June 23, 2009

CHICAGO (June 23)—Acting on a complaint filed by the UTU Illinois Legislative Board, the Federal Railroad Administration (FRA) has cited the Iowa Interstate Railroad (IAIS) for failure to observe the General Code of Operating Rules when it authorized a work train to enter a mainline block in which a contractor’s maintenance-of-way equipment and employee were working.

FRA investigators concluded that the carrier’s dereliction nearly caused a collision between an IAIS work train and a ballast-regulating machine operated by a contractor’s employee.

The April 24 incident occurred as the IAIS Maintenance of Way Department was supervising the work of a track contractor in Bureau County between mileposts 122 and 124 on the former Rock Island Railroad’s Chicago-Quad Cities main line. .

According to UTU Local # 258 Legislative Representative Tracey L. Frerichs, who reported the incident in an April 27 letter to IAIS Chief Operating Officer M.C. Burkart, Engineer Joe Moth and Conductor Tyler Thurston held a track warrant from Yard Limit Bureau to MP 124 and were expected to shove a cut of ballast cars westward to MP 122, where ballast was to be dumped.

Frerichs told Burkart that before beginning the move, Moth and Thurston had received radio confirmation from MOW employee Andrew Foes that MOW Foreman Roger Bassett had told him that “men and equipment are in the clear.”

Frerichs said Engineer Moth repeated the instructions from Foes and received oral authorization to begin the move, with the locomotive shoving and Conductor Thurston riding the point.

After the train movement was under way, however, Thurston radioed his engineer that he saw something on the track ahead. When the object failed to clear the rails and appeared to be coming toward his train, Thurston ordered Moth to stop the train. The train stopped, and at MP 118 it was met by a ballast regulator operated by one of the contractor’s employees.

“This situation is troubling for many reasons,” Frerichs told Burkart in his letter. “The foreman in charge was not in visual or voice contact with the contract employee that he was in charge of and allowed a train into his Form B not fully knowing where all his employees were.”

Frerichs said the incident was particularly troubling because the same foreman also was involved in a 2007 incident in which a contractor was allowed to run a locomotive on the main line, a breach to which the FRA took exception. In that incident the FRA recommended a fine for the carrier due to the fact that a non-qualified contract employee was permitted to operate a locomotive on the carrier’s mainline. The IAIS ultimately claimed responsibility for the violation, claiming that the foreman in charge had received inadequate training.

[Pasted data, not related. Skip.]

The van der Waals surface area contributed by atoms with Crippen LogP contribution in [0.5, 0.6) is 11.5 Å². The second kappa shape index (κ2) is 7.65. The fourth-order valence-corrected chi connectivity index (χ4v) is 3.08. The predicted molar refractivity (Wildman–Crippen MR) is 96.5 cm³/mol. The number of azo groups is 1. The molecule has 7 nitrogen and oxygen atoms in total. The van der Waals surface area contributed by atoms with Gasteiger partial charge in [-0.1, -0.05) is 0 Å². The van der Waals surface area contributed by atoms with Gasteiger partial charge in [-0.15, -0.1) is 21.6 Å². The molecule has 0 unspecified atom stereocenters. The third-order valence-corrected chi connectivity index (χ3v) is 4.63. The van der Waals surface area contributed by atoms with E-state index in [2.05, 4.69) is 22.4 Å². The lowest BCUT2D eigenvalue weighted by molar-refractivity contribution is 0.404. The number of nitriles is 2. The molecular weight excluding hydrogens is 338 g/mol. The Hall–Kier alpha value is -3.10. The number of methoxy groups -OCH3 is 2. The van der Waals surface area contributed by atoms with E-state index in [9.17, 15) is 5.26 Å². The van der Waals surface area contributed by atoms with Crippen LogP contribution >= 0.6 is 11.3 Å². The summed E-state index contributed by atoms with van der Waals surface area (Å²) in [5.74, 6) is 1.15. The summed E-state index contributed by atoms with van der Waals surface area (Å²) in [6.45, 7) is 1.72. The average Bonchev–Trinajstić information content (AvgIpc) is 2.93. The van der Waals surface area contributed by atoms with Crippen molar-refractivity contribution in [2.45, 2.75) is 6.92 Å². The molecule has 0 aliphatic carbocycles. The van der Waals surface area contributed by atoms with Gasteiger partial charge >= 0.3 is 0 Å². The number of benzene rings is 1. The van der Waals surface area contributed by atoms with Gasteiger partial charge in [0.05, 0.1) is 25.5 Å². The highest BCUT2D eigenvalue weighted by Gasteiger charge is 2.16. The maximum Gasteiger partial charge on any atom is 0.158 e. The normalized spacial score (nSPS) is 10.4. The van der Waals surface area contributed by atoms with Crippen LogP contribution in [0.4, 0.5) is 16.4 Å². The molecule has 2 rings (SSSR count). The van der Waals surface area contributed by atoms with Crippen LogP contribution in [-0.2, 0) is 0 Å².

In a June 18 letter, Region IV FRA Administrator Laurence Hasvold told UTU Illinois Legislative Director Bob Guy that the agency’s investigation “revealed a need for more management oversight of track authorities and better communication regarding job briefings” on the Iowa Interstate.

Hasvold also said better employee training and better communications between the railroad and the contractor seemed indicated because “this incident involved a contractor with limited understanding of the English language.”

Guy commended Conductor Thurston for his alertness in getting his train stopped and for reporting the incident promptly to his local legislative rep.

“This incident proves once again that membership involvement and membership initiative are our best guarantee of a safer workplace,” Guy said. “If you witness something that doesn’t look right to you, report it immediately to railroad supervision and your UTU local representatives.”

Guy said witnesses needn’t write down a full formal account of what they see.

“What’s important is for our members to document as many facts as possible, when it is safe to do so, from any incident that comes into question, and pass that information over to your local UTU leaders,” he said. “Those local leaders can then determine if the incident can be rectified by working with the carrier or if it needs to be forwarded to my office so I can advance it to the proper regulatory agency.

“The bottom line is that our members provide the eyes and ears for this organization while they are performing their duties. Without their commitment to safety we wouldn’t be able to properly handle incidents like this one.”